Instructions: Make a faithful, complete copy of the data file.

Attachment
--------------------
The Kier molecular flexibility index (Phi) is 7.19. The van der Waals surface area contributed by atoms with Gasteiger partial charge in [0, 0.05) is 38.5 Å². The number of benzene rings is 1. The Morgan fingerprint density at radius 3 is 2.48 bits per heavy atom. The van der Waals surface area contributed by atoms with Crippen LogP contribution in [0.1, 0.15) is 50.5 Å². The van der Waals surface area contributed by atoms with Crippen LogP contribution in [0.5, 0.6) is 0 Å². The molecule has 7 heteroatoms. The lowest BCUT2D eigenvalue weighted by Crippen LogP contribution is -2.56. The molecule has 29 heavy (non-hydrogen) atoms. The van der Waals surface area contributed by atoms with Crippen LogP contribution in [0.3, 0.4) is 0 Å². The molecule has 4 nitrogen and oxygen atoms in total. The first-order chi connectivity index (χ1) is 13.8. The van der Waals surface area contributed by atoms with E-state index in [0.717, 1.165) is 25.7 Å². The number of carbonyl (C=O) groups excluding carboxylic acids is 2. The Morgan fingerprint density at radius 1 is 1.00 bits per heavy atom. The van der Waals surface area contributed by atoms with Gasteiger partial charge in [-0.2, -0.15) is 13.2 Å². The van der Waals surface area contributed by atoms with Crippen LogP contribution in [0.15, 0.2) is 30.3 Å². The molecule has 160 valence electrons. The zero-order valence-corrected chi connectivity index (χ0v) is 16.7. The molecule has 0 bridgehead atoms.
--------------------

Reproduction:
The Kier molecular flexibility index (Phi) is 7.19. The van der Waals surface area contributed by atoms with Gasteiger partial charge in [0, 0.05) is 38.5 Å². The number of benzene rings is 1. The Morgan fingerprint density at radius 3 is 2.48 bits per heavy atom. The van der Waals surface area contributed by atoms with Crippen LogP contribution in [0.1, 0.15) is 50.5 Å². The van der Waals surface area contributed by atoms with Crippen LogP contribution in [0.5, 0.6) is 0 Å². The molecule has 7 heteroatoms. The lowest BCUT2D eigenvalue weighted by Crippen LogP contribution is -2.56. The molecule has 29 heavy (non-hydrogen) atoms. The van der Waals surface area contributed by atoms with Crippen LogP contribution in [0.3, 0.4) is 0 Å². The molecule has 4 nitrogen and oxygen atoms in total. The first-order chi connectivity index (χ1) is 13.8. The van der Waals surface area contributed by atoms with E-state index in [0.717, 1.165) is 25.7 Å². The number of carbonyl (C=O) groups excluding carboxylic acids is 2. The Morgan fingerprint density at radius 1 is 1.00 bits per heavy atom. The van der Waals surface area contributed by atoms with Gasteiger partial charge in [-0.2, -0.15) is 13.2 Å². The van der Waals surface area contributed by atoms with Crippen LogP contribution in [0.15, 0.2) is 30.3 Å². The molecule has 160 valence electrons. The zero-order valence-corrected chi connectivity index (χ0v) is 16.7. The molecule has 0 bridgehead atoms.